Discrimination is a common topic in human rights law, especially legislation related to buying, selling and working. Alberta lawmakers are currently discussing potential business law changes that would restrict any age discrimination that cannot be legally justified. Car rental companies and insurance providers are among the businesses that could be affected by such a change.
Currently, Alberta car rental agencies only rent to drivers over the age of 21. Those between 21 and 24 must pay a young renter fee of approximately $20 per day. Under the proposed business law changes, these companies would have to make a legal argument about the reasons for these restrictions and costs. If they failed to do so, they would have to remove practices that are considered discriminatory.
The new legislation, called the Alberta Human Rights Amendment Act 2017, would bring Alberta in line with other parts of Canada that have similar regulations. The proposed amendments would prevent age discrimination in issues of tenancy, goods, services, accommodation and facilities. This means that seniors-only or adult-only housing will be legally prohibited. Insurers and car rental companies are looking into how their practices align with the amendment, which allows for reasonable and justifiable restrictions under the law.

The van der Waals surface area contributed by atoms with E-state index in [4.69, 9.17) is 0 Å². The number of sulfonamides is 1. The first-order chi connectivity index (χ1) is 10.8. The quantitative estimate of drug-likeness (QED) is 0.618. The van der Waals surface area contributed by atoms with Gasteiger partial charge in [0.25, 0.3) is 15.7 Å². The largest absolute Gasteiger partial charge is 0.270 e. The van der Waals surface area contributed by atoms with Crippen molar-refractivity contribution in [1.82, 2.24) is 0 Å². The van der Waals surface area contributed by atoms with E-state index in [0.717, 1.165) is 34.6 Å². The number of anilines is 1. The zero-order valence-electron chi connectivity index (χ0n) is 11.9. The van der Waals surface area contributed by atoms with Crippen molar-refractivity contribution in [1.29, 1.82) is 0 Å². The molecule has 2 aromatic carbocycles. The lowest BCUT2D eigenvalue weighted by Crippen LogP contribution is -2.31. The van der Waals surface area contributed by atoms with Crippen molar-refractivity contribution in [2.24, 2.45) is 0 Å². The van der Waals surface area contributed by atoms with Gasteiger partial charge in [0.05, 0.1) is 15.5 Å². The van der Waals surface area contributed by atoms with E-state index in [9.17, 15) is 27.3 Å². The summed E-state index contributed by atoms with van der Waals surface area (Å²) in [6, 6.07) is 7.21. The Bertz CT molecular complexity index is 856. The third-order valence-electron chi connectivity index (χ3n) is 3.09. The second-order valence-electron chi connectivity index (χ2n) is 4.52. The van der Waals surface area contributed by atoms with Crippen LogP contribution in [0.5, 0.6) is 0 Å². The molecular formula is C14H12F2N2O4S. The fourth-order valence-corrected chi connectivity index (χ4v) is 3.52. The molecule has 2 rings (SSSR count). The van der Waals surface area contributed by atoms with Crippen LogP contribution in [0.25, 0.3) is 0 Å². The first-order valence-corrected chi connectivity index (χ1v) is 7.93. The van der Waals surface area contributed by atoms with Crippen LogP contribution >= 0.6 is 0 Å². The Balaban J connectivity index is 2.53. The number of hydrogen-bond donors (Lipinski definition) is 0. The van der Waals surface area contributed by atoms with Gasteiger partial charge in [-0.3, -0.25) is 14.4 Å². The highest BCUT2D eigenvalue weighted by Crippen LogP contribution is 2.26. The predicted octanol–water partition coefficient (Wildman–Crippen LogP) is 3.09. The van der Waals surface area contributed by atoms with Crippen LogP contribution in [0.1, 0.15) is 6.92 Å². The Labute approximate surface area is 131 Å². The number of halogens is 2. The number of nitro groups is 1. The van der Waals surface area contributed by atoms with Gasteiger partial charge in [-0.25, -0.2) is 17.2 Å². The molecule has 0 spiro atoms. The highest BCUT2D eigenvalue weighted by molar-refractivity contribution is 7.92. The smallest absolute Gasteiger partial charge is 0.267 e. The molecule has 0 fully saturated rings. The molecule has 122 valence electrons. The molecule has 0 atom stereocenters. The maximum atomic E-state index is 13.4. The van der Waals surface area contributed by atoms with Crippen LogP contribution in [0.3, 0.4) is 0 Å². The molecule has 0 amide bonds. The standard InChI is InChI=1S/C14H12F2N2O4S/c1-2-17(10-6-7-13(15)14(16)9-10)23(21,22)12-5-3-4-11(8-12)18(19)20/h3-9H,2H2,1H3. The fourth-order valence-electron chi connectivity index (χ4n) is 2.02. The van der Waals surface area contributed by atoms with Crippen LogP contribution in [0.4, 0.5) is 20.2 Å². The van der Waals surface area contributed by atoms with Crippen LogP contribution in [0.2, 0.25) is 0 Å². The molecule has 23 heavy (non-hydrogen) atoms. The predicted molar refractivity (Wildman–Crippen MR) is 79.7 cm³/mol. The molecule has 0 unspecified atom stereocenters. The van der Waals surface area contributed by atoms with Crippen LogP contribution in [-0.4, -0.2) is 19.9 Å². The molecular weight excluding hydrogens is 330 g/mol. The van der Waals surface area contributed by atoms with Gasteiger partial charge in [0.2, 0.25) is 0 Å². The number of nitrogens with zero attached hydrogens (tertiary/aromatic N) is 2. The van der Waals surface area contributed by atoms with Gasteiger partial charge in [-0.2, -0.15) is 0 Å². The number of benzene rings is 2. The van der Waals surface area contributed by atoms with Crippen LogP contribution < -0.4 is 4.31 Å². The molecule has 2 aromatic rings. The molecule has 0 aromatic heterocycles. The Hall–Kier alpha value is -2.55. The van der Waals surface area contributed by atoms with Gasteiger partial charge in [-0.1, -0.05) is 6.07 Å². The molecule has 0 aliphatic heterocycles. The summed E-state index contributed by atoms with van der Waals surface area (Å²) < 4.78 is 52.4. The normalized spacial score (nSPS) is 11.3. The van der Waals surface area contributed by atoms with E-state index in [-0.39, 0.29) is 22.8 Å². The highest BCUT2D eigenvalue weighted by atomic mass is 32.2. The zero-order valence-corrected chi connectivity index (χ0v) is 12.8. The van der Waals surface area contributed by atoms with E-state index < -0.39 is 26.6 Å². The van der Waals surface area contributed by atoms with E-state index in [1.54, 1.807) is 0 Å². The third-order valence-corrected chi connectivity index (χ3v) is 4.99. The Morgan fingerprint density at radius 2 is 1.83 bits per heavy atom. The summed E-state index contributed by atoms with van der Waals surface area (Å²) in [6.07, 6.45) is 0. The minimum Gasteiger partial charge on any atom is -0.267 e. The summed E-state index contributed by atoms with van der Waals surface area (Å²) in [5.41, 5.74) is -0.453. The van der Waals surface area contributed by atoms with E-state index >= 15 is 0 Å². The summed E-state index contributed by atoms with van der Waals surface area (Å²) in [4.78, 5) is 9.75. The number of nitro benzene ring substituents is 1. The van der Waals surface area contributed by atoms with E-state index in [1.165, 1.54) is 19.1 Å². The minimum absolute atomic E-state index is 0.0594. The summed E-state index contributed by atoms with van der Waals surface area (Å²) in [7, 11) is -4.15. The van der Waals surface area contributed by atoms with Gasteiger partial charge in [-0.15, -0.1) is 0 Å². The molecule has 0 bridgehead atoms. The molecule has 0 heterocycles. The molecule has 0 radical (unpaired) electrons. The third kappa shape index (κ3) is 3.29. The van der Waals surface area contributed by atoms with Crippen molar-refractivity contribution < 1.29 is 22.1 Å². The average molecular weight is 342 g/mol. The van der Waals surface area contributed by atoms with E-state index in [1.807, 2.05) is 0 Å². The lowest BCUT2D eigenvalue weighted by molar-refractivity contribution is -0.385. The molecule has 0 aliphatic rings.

The proposed legislation was presented in early November. If passed, it will take effect across Alberta on Jan. 1. Those who wish to better understand business law in the province and how it may affect their operations are advised to speak with a lawyer on an ongoing basis to stay up-to-date of new legislation such as this.
Source: Edmonton Journal, "Car rental agencies may need to justify age restrictions under proposed human rights legislation", Clare Clancy, Nov. 3, 2017